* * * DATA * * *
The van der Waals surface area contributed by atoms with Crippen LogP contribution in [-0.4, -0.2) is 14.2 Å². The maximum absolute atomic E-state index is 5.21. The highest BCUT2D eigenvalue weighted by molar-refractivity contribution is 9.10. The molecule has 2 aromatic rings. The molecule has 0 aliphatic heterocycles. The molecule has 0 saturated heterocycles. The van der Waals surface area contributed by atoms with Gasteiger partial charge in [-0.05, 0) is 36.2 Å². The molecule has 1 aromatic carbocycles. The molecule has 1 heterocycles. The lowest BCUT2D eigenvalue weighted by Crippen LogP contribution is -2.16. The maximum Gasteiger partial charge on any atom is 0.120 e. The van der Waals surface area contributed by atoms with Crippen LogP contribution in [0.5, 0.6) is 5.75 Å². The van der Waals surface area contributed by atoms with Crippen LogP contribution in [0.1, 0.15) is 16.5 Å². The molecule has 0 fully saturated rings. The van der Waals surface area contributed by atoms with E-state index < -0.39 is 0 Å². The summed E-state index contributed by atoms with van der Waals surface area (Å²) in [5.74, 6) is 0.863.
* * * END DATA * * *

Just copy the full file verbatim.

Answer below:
The van der Waals surface area contributed by atoms with Crippen LogP contribution in [-0.4, -0.2) is 14.2 Å². The maximum absolute atomic E-state index is 5.21. The highest BCUT2D eigenvalue weighted by molar-refractivity contribution is 9.10. The molecule has 2 aromatic rings. The molecule has 0 aliphatic heterocycles. The molecule has 0 saturated heterocycles. The van der Waals surface area contributed by atoms with Gasteiger partial charge in [-0.05, 0) is 36.2 Å². The molecule has 1 aromatic carbocycles. The molecule has 1 heterocycles. The lowest BCUT2D eigenvalue weighted by Crippen LogP contribution is -2.16. The maximum Gasteiger partial charge on any atom is 0.120 e. The van der Waals surface area contributed by atoms with Crippen LogP contribution in [0.5, 0.6) is 5.75 Å². The van der Waals surface area contributed by atoms with Crippen LogP contribution in [0.1, 0.15) is 16.5 Å². The molecule has 0 fully saturated rings. The van der Waals surface area contributed by atoms with E-state index < -0.39 is 0 Å². The summed E-state index contributed by atoms with van der Waals surface area (Å²) in [5.74, 6) is 0.863.